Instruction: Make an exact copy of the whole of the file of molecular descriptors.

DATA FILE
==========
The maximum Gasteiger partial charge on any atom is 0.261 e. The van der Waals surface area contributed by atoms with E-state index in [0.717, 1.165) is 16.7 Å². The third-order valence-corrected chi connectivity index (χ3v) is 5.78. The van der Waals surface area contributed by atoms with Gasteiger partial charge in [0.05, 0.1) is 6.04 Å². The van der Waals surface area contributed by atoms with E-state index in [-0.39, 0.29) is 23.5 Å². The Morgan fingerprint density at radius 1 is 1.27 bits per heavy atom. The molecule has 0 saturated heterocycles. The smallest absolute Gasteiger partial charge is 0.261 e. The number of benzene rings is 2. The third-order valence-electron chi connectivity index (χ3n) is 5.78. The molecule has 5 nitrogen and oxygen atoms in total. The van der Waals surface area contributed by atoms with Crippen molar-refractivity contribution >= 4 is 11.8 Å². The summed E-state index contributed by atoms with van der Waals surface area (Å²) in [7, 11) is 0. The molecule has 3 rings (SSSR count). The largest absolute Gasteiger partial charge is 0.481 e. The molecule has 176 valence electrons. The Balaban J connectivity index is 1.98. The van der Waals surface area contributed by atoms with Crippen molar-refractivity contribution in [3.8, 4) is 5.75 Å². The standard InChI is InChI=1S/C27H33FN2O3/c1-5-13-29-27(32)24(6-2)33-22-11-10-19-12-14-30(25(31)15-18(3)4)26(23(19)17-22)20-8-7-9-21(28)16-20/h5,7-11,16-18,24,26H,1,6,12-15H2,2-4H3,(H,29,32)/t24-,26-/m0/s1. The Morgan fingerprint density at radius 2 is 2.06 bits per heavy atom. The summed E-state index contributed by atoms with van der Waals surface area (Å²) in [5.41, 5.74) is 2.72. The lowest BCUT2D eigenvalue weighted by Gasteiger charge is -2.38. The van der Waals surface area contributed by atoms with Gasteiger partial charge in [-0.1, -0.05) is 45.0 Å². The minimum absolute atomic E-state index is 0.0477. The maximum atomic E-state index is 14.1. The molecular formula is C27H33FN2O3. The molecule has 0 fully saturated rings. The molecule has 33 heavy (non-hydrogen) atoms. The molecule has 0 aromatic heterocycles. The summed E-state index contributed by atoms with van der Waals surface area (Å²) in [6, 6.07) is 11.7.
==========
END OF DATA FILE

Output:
The maximum Gasteiger partial charge on any atom is 0.261 e. The van der Waals surface area contributed by atoms with E-state index in [0.717, 1.165) is 16.7 Å². The third-order valence-corrected chi connectivity index (χ3v) is 5.78. The van der Waals surface area contributed by atoms with Gasteiger partial charge in [0.05, 0.1) is 6.04 Å². The van der Waals surface area contributed by atoms with E-state index in [-0.39, 0.29) is 23.5 Å². The Morgan fingerprint density at radius 1 is 1.27 bits per heavy atom. The molecule has 0 saturated heterocycles. The smallest absolute Gasteiger partial charge is 0.261 e. The number of benzene rings is 2. The third-order valence-electron chi connectivity index (χ3n) is 5.78. The molecule has 5 nitrogen and oxygen atoms in total. The van der Waals surface area contributed by atoms with Crippen molar-refractivity contribution >= 4 is 11.8 Å². The summed E-state index contributed by atoms with van der Waals surface area (Å²) in [7, 11) is 0. The molecule has 3 rings (SSSR count). The largest absolute Gasteiger partial charge is 0.481 e. The molecule has 176 valence electrons. The Balaban J connectivity index is 1.98. The van der Waals surface area contributed by atoms with Crippen molar-refractivity contribution in [3.8, 4) is 5.75 Å². The standard InChI is InChI=1S/C27H33FN2O3/c1-5-13-29-27(32)24(6-2)33-22-11-10-19-12-14-30(25(31)15-18(3)4)26(23(19)17-22)20-8-7-9-21(28)16-20/h5,7-11,16-18,24,26H,1,6,12-15H2,2-4H3,(H,29,32)/t24-,26-/m0/s1. The Morgan fingerprint density at radius 2 is 2.06 bits per heavy atom. The summed E-state index contributed by atoms with van der Waals surface area (Å²) in [5.41, 5.74) is 2.72. The lowest BCUT2D eigenvalue weighted by Gasteiger charge is -2.38. The van der Waals surface area contributed by atoms with Gasteiger partial charge in [-0.1, -0.05) is 45.0 Å². The minimum absolute atomic E-state index is 0.0477. The maximum atomic E-state index is 14.1. The molecular formula is C27H33FN2O3. The molecule has 0 fully saturated rings. The molecule has 33 heavy (non-hydrogen) atoms. The molecule has 0 aromatic heterocycles. The summed E-state index contributed by atoms with van der Waals surface area (Å²) in [6, 6.07) is 11.7.